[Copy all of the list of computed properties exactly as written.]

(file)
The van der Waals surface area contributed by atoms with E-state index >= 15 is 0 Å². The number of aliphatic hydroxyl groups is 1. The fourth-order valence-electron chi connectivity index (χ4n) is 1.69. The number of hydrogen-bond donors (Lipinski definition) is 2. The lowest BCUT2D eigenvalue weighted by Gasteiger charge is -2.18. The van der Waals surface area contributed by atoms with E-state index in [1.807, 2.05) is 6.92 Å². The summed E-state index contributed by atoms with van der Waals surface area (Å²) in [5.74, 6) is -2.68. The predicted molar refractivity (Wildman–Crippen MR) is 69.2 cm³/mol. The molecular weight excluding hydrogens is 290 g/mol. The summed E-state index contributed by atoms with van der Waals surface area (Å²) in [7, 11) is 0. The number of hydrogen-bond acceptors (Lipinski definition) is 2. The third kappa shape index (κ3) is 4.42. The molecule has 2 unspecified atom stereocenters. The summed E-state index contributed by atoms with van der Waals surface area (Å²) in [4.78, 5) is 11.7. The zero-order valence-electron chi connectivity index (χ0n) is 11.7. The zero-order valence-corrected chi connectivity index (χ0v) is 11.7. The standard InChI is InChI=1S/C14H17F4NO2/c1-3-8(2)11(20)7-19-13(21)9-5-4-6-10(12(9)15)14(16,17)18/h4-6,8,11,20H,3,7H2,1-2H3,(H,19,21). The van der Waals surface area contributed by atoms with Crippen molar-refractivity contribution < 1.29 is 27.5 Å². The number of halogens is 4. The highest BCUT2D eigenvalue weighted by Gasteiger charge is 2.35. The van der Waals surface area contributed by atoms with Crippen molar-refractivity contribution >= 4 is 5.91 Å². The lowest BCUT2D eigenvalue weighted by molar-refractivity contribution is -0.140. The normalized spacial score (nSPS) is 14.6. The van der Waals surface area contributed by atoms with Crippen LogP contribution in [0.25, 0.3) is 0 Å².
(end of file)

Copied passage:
The van der Waals surface area contributed by atoms with E-state index >= 15 is 0 Å². The number of aliphatic hydroxyl groups is 1. The fourth-order valence-electron chi connectivity index (χ4n) is 1.69. The number of hydrogen-bond donors (Lipinski definition) is 2. The lowest BCUT2D eigenvalue weighted by Gasteiger charge is -2.18. The van der Waals surface area contributed by atoms with E-state index in [1.807, 2.05) is 6.92 Å². The summed E-state index contributed by atoms with van der Waals surface area (Å²) in [5.74, 6) is -2.68. The predicted molar refractivity (Wildman–Crippen MR) is 69.2 cm³/mol. The molecular weight excluding hydrogens is 290 g/mol. The summed E-state index contributed by atoms with van der Waals surface area (Å²) in [7, 11) is 0. The number of hydrogen-bond acceptors (Lipinski definition) is 2. The third kappa shape index (κ3) is 4.42. The molecule has 2 unspecified atom stereocenters. The summed E-state index contributed by atoms with van der Waals surface area (Å²) in [4.78, 5) is 11.7. The zero-order valence-electron chi connectivity index (χ0n) is 11.7. The zero-order valence-corrected chi connectivity index (χ0v) is 11.7. The standard InChI is InChI=1S/C14H17F4NO2/c1-3-8(2)11(20)7-19-13(21)9-5-4-6-10(12(9)15)14(16,17)18/h4-6,8,11,20H,3,7H2,1-2H3,(H,19,21). The van der Waals surface area contributed by atoms with Crippen molar-refractivity contribution < 1.29 is 27.5 Å². The number of halogens is 4. The highest BCUT2D eigenvalue weighted by Gasteiger charge is 2.35. The van der Waals surface area contributed by atoms with Crippen molar-refractivity contribution >= 4 is 5.91 Å². The lowest BCUT2D eigenvalue weighted by molar-refractivity contribution is -0.140. The normalized spacial score (nSPS) is 14.6. The van der Waals surface area contributed by atoms with Crippen LogP contribution in [0.25, 0.3) is 0 Å².